Geothermal

Six Natural Resource Projects That Got it Right in 2017

 Sandvik DD422iE for underground all electric mine

Being an environmental journalist at this point in history can be a bit, well, depressing. It often means bringing negative stories to light: stories about government failing to balance development with environmental protection, or about companies getting away with harmful practices, or about Indigenous peoples’ rights being set aside in the name of progress.

But it’s not all bad news out there.

And DeSmog Canada wants to celebrate those people and organizations that go out of their way to do development right — those that build their plans around meaningful consultation with Indigenous peoples, minimize environmental harms even at a cost to their business and raise the bar for their industries.

We’ve gathered a list of some of the projects we want to fist-bump this year. We’re not suggesting they’re perfect; any large extractive project comes with an environmental cost. But these are projects that rise above the rest in their efforts to minimize that cost.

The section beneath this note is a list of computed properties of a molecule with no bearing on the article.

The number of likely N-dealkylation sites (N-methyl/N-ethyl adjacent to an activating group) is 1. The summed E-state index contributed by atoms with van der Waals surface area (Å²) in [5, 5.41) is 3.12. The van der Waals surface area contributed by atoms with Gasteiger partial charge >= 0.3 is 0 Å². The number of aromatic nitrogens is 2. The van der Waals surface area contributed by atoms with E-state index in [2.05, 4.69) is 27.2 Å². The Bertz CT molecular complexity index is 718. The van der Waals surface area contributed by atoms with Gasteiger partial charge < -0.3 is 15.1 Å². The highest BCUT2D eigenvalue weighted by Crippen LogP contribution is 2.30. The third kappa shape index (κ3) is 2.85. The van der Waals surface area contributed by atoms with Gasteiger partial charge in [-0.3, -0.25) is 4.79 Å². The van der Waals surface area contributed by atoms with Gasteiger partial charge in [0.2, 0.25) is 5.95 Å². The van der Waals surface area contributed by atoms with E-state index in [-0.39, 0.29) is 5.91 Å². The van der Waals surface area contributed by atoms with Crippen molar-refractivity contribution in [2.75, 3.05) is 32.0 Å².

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B.C. Flooding Farmland for Site C is Economic Folly

Site C farmland Ken Boon Garth Lenz

As many countries move away from big hydro projects, B.C.’s government must decide whether to continue work on the Site C dam. The controversial megaproject would flood a 100-kilometre stretch of the Peace River Valley and provide enough power for the equivalent of about 500,000 homes.

The B.C. Utilities Commission, an independent body responsible for ensuring British Columbians pay fair energy rates, found the dam is likely behind schedule and over budget, with completion costs estimated at more than $10 billion. In a “high impact” scenario, it may go over budget by as much as 50 per cent.